GG: That’s interesting, that the end of the note is as important for your style as the beginning. I don’t think a lot of people talk about that!
DD: Attack and release! You have to cut that note off to be just as sharp as the attack.
GG: And with that notion of this explosive sharpness, is that part of the reason why you chose the aluminium guitars in the first place? Do they help with that?
(Photo: Eric Livingston)
DD: Um, they do but I go back and forth between aluminium and wood all the time. I thought about it the other day and I’ve been doing it since Pere Ubu. In the late 70s, Kramer made aluminium neck guitars and I had one. They were heavy and clunky and, like, ‘Ok, go away’. Then in the 90s I discovered Travis Beans, the Travis Beans and the Hiwatt, and yeah, that definitely lends itself to that style of playing where you’ve got these really high output, low noise pickups set in a metallic frame, it brings out a sharpness to the attack and a sharpness to the release: you can cut it off sharply as well. Then I got away from those and went and played other things: a Gibson ES-135, which I used on some of this album. I also used a Schecter, a Solo II Special, their version of a Les Paul Special. For a reasonably priced Asian import, those are great.
GG: Oh, yeah!
DD: They sound great, they play great, there’s nothing wrong with them. I am not a snob. I like high-end gear, but I don’t turn my nose up at something just because it’s popular or reasonably priced. You know, Blackstar amps sound great etc etc. Anyway, I kinda go back and forth between them and every now and then I’ll hear old tapes or videos of myself playing back in the day on completely different gear. I saw one the other day and I was playing a Yamaha guitar through a Lab Series amp and I sounded basically the same as I do now! It sounded almost exactly the same. (laughs) I really think that once you’ve got your style and technique together, you can kind of make that happen on almost anything.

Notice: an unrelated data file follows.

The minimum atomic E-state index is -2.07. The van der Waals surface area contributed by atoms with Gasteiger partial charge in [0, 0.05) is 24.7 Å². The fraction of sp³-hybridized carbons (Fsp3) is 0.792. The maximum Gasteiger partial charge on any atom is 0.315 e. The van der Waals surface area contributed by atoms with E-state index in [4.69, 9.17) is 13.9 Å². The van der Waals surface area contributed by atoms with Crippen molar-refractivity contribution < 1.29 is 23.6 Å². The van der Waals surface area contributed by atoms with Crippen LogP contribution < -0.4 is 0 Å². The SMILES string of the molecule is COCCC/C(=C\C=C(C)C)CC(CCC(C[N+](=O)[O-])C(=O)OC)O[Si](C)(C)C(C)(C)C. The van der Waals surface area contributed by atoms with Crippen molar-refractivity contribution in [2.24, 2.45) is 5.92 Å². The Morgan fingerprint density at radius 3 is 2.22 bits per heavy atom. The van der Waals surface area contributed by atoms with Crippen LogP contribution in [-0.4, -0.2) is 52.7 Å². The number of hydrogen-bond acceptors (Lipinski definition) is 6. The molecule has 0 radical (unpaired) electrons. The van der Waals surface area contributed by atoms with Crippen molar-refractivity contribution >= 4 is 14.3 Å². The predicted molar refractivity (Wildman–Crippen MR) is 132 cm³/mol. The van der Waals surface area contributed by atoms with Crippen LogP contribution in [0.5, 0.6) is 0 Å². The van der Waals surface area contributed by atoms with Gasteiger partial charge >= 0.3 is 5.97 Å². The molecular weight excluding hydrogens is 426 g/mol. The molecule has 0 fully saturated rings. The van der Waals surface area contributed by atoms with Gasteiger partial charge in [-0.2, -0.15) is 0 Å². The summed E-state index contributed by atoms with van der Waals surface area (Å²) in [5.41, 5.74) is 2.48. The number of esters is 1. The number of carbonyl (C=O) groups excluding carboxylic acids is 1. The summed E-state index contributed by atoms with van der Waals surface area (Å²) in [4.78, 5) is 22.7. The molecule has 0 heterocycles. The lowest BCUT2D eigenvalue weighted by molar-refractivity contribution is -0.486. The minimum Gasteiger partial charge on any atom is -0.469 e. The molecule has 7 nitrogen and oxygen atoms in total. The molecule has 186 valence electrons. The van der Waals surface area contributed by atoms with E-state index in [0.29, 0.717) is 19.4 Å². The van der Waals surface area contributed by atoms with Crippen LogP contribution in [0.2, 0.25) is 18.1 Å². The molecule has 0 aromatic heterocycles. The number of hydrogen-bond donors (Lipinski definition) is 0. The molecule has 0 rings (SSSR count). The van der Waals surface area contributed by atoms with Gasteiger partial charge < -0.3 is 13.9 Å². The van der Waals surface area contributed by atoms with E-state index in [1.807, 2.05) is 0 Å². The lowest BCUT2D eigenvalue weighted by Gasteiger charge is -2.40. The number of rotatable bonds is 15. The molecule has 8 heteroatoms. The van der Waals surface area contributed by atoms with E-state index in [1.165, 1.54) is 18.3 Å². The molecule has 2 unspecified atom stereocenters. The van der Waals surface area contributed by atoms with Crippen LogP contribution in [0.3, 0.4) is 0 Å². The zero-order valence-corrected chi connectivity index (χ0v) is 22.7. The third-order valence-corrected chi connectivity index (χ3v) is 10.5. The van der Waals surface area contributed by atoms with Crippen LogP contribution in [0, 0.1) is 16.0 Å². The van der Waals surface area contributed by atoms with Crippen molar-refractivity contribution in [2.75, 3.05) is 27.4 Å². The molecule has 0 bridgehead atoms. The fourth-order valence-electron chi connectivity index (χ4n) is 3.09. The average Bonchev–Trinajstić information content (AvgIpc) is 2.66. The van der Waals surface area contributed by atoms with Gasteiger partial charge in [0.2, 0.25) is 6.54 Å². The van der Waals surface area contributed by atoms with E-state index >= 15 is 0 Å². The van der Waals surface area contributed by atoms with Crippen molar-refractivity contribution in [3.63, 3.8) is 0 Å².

"The David Bowie Scary Monsters album: the guitar playing on that is just, for modern rock n roll guitar, dissonant, noisy, aggressive. That just defined it for me."
GG: Yes, I expect that’s quite true. One area that I wondered about in terms of the minutiae is the realm of string gauge, tunings and picks. I don’t even know if you’re in standard tuning or not! Are you in standard?
DD: Uh, yeah, most of the time. On this album, there were three different tunings: standard, Drop D and then there’s a third one I use that I call drop G. Drop the A down to G, and drop the B string, to B flat. So, you’ve got this nice Gm chord or a minor chord in the middle four strings. Forget the two outside ones. So, if you’re playing slide, like on Business Casual, you’ve got this nice minor chord that oy can slide around, or a minor 7th chord, depending on how you’re fingering it, that you wouldn’t be able to get otherwise. Also, on Business Casual and Predators and Scavengers, I use that same tuning, and you can do double stops and harmonics. Natural harmonics are now thrown off as well, right? Because of that one string change, so you can kind of make things happen like that harmonic melody at the beginning of Business Casual. I don’t think that would’ve happened without that tuning.
(Photo: Elizabeth Gregory)
GG: That’s amazing! I love the idea of the shiftable minor chord. Before I go back to the strings and the picks, does that mean you have a specific guitar set up for slide playing?